Or this one – no one goes hungry in America. Or, America is the world leader in – fill in the blank.
Truth be told, we aren’t leading the world in much these days. Our health care is the most expensive in the world, but by almost any measure no where close to the best. And, according to a recent USDA report, fully 15 percent of Americans are now food “insecure,” literally unsure where the next meal is coming from.
One of the great challenges to American democracy, made particularly acute by the vast expansion of “information” available to all of us every minute of every day, is the challenge of separating what we think we know from what is really, verifiably true.
Some of the myths, 51 percent of likely Republican primary voters don’t believe Barack Obama was born in the United States, for example, serve to warp political judgments and reinforce a constant theme of some of his opponents that Obama is “not like us.” It is a myth that serves some political ends.
Other myths, like the oft repeated notion that the NFL Super Bowl is the most watched sporting event in the world, just play to the old notion that if it happens here it must be the biggest, the best, the most important. Actually, the World Cup soccer championship, thanks to a truly world-wide audience, gets more viewers than the Packers beating the Steelers.
Some of the so called “mainstream media” are trying to debunk some of the myths out there. The Washington Post runs a regular feature – “Five Myths” – that puts the facts back into common myths. Its good stuff. A recent piece by Lincoln scholar Harold Holzer challenged the myth that the 16th president was “just a country lawyer.” He wasn’t.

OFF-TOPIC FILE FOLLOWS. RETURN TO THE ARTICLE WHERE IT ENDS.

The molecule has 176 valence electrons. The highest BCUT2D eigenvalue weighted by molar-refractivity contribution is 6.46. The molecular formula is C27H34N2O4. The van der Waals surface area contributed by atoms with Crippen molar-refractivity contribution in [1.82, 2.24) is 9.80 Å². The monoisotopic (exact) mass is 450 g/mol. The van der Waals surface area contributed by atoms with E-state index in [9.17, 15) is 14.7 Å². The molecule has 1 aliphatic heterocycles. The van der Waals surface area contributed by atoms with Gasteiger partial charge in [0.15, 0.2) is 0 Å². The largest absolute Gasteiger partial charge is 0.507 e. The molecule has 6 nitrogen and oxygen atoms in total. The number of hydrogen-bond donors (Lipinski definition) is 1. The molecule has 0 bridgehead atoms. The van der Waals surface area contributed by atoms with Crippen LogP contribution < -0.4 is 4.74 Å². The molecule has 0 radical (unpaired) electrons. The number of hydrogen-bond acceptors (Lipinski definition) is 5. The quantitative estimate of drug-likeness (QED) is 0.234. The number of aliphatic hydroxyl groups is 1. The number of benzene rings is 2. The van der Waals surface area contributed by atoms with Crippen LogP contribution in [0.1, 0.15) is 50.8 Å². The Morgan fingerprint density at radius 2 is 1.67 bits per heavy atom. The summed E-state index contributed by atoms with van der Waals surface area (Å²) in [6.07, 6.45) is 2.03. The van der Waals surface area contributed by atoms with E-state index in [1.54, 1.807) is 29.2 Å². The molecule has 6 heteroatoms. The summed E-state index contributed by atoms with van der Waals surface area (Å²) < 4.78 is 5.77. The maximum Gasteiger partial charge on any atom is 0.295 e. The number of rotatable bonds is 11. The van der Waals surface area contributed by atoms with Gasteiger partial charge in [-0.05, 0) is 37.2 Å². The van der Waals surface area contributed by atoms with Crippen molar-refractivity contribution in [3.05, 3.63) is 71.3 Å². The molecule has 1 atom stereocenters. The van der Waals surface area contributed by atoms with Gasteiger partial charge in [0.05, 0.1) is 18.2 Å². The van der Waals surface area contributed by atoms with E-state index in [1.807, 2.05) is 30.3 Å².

Holzer writes: “…in the 1850s [Lincoln] ably (and profitably) represented the Illinois Central Railroad and the Rock Island Bridge Co. – the company that built the first railroad bridge over the Mississippi River – and earned a solid reputation as one of his home state’s top appeals lawyers.”
New York Times graphic columnist Charles Blow is another of the mythbusters. His recent piece compared the United States to more than 30 other countries on the basis of the International Monetary Fund assessment of the conditions that contribute to an “advanced economy.”
Our income inequality has us compared – is unfavorably the word – to Hong Kong. We’re doing better on unemployment than Greece or Spain, but no where near as well as Switzerland, Denmark or even Canada. With regard to life expectancy, we’re not nearly as good as France, but about as good as Cyprus. Cyprus?
We have the largest number of people incarcerated per 100,000 citizens of any place in the world. More than 700 per 100,000 in jail here. It’s about 50 per 100,000 in Iceland. Little wonder our corrections costs are running wild.
Student math achievement is – big surprise – way behind Japan, Korea and Singapore. And, food security. No one goes hungry in Belgium or Austria. We’re the worst of the worst in the “advanced economy” class when it comes to food security.
There is an old saying in politics that holds that you will know that a candidate for public office is in trouble when he or she starts believing their own press releases. In other words, the spin of what we’d like to be able to accomplish overtakes the reality of what we are really living. We start living myths, substituting our opinions for facts.
Amid all the talk about “American exceptionalism” we struggle to separate the myths of our standing in the world from the reality of our challenges. All the while, the rest of the world is catching up, or already leading us and, in many cases, moving on.
Mark Twain said, I think, “It ain’t what you don’t know that gets you into trouble. It’s what you know for sure that just ain’t so.”